When they start to do it ‘their way’ they are really experimenting with problem solving.  We may see a big hole in their thinking – and depending on how important the task is to you – you can talk about it with them – ask them their thinking, ask them if they have thought of the bigger picture, Showing initiative and solving problems (even if it is their perceived problem) is all a part of taking ownership of a task.  

 

And this is what we want.  We want to teach our children to do tasks – and then we want them to do it on their own.  

They may find a better way to do it.
They may stuff up.

Either way – it is all a part of mastering a skill.

 

The question we have to ask ourselves is: Are we prepared to let them do it?

  • Even if I can see ahead of time that it won’t work?
  • Even if I can see a long list of repercussions?
  • Even if we can see that it will take longer?

 

It all comes back to the same issue:  Am I prepared for it to get messy and take longer – for the sake of my child learning?

 

Experimenting, or trying new things, or problem solving – which ever way you want to put it is a part of growing up and making the life skills your parents teach you become your own.  If we don’t let them stretch their wings then  they won’t learn to fly.  

 

This is the Season for Training

Letting go and letting things get a little messy starts with 4 and 5 year olds doing the dishes and setting the table and making their bed.  And then it continues through to the teen years when they set their own bedtime or homework schedule through to the older teen when they go out with their friends or eventually leave home.  There is an age appropriate aspect here – I’m not talking about letting them do whatever they want on their own just because they want to do it.  No, I’m talking about a part of the training process:  we model, teach, practice and then expect them to be able to do it on their own.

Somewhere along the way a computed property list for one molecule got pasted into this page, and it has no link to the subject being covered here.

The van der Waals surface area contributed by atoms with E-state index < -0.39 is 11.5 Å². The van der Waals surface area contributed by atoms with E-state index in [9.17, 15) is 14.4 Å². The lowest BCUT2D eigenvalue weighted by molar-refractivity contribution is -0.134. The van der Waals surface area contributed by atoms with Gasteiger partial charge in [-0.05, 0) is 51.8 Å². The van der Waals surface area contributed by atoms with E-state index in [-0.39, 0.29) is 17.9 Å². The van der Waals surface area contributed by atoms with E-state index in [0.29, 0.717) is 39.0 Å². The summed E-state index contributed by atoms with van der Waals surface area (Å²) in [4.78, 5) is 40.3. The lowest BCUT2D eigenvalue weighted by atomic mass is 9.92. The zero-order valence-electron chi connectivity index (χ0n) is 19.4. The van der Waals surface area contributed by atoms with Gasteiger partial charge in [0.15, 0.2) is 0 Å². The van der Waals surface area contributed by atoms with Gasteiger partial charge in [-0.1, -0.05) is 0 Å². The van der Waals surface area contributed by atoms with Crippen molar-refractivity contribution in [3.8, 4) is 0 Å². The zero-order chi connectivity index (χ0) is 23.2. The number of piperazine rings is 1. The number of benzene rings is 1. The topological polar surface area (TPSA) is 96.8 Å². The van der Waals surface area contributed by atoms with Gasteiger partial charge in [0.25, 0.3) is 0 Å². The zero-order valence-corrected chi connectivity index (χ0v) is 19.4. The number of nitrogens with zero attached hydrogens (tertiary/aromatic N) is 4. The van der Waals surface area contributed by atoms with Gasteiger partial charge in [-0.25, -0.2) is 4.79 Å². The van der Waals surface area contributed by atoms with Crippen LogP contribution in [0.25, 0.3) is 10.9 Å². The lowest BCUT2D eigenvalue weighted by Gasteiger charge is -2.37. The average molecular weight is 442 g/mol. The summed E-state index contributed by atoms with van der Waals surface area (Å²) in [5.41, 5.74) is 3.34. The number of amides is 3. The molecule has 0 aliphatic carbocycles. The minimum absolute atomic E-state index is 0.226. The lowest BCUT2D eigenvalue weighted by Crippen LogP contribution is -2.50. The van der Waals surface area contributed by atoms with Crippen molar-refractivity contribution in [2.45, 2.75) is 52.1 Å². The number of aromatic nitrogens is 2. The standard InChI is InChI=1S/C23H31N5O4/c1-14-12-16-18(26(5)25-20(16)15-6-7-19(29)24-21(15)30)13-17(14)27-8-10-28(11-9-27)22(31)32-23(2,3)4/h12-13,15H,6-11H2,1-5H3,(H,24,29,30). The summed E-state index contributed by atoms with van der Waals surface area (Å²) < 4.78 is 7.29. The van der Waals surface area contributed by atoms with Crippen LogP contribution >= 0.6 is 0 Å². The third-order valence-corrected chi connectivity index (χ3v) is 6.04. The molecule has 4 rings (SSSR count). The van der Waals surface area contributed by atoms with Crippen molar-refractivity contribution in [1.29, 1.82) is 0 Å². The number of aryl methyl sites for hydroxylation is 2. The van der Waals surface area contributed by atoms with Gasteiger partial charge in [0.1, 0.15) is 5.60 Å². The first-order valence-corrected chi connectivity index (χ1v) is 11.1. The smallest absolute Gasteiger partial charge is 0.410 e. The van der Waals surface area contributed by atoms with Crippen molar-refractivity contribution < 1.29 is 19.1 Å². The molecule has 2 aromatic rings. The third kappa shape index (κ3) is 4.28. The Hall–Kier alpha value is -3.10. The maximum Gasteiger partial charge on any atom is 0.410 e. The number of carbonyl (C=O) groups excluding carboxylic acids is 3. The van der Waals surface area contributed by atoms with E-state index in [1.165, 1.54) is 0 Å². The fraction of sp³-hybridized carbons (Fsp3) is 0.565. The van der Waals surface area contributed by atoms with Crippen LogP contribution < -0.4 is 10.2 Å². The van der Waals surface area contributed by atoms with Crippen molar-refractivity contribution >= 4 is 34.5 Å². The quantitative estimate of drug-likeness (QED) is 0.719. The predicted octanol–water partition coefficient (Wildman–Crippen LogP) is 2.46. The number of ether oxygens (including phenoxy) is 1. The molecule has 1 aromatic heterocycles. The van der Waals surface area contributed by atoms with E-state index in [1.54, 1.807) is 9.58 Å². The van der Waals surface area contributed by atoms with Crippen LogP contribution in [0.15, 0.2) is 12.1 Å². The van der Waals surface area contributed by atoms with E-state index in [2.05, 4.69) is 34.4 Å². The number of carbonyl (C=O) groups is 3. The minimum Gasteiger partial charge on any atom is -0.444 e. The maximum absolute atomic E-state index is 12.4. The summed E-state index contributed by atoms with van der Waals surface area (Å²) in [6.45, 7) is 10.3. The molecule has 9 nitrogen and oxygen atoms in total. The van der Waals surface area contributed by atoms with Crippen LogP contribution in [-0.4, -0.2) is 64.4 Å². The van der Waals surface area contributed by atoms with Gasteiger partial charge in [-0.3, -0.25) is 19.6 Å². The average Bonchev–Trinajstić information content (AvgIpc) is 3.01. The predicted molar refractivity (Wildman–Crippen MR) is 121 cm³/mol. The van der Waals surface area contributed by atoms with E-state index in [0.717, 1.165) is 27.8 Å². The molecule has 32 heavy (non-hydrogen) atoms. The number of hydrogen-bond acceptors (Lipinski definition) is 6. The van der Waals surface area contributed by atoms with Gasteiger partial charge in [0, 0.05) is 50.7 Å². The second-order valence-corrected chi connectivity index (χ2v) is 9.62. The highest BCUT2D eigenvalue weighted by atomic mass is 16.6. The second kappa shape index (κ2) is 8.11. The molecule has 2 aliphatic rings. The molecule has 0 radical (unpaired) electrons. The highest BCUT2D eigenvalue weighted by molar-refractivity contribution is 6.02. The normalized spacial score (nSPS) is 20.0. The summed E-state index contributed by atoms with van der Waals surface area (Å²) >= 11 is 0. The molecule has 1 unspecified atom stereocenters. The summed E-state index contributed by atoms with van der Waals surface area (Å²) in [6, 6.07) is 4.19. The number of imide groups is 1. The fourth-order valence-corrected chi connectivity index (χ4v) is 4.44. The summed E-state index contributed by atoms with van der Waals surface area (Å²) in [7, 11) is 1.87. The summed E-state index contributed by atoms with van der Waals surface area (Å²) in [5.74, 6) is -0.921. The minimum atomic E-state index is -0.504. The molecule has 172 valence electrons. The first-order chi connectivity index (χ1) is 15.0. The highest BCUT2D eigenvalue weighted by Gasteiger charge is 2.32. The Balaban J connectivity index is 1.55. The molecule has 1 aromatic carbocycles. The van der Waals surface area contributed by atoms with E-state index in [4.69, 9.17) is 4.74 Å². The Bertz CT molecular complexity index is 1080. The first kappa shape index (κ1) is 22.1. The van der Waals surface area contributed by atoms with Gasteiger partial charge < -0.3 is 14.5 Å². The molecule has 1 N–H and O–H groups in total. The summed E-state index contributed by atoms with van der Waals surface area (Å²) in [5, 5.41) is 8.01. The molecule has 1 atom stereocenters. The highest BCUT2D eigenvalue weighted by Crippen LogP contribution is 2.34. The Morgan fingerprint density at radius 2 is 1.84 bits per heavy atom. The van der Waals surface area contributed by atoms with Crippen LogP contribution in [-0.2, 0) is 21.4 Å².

As we start to let them try – without us hovering we need to guard our responses.

  • We need to guard against taking personal offense at them doing it a different way.
  • We need to be there for them if it does fail without saying, “I told you so!”
  • We need to be there with praise when it works their way – maybe even be humble enough to change your way if their way really did work better!

 

I am amazed at how much kids can do.  If only we let them.  Life skills are one of the easiest things to teach kids because there is an obvious purpose to what they are learning, and there is an immediate application.  But unless we let them do it – it just becomes head knowledge, they lose interest and it can become a issue of contention in your family.  

 

When I was 12 I enjoyed cooking.  But I did things differently than my mum.  My mum was gracious enough to give me the kitchen when I wanted to bake – she had but one rule and that was that I cleaned up after myself.  I don’t know that I cook that much differently than my mum today, but I sure did think I did when I was 12! Mum had taught me how to cook, I just wanted to do it myself.  The same with sewing – when mum stepped back from looking over my shoulder all the time I started to enjoy sewing and took on trickier projects.  I am sure I had many a flop in the kitchen and I needed mums help with my sewing but once I had the skills mum let me give it a go – though was always available to help me if I asked.

 

Is there something that you are doign t his coming week that you can give to one of your kids?  Cooking a cake, planting seedlings, fixing a motor or bathing the dog?  Do your kids know how to do any of these things?  IF so let them.  If not, have them with you and teach them and let them do it next time!

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For our children to really learn life skills we have to let them do things on their own. If we incorporate this as a part of our training then we will have the confidence and they will to that they can do this.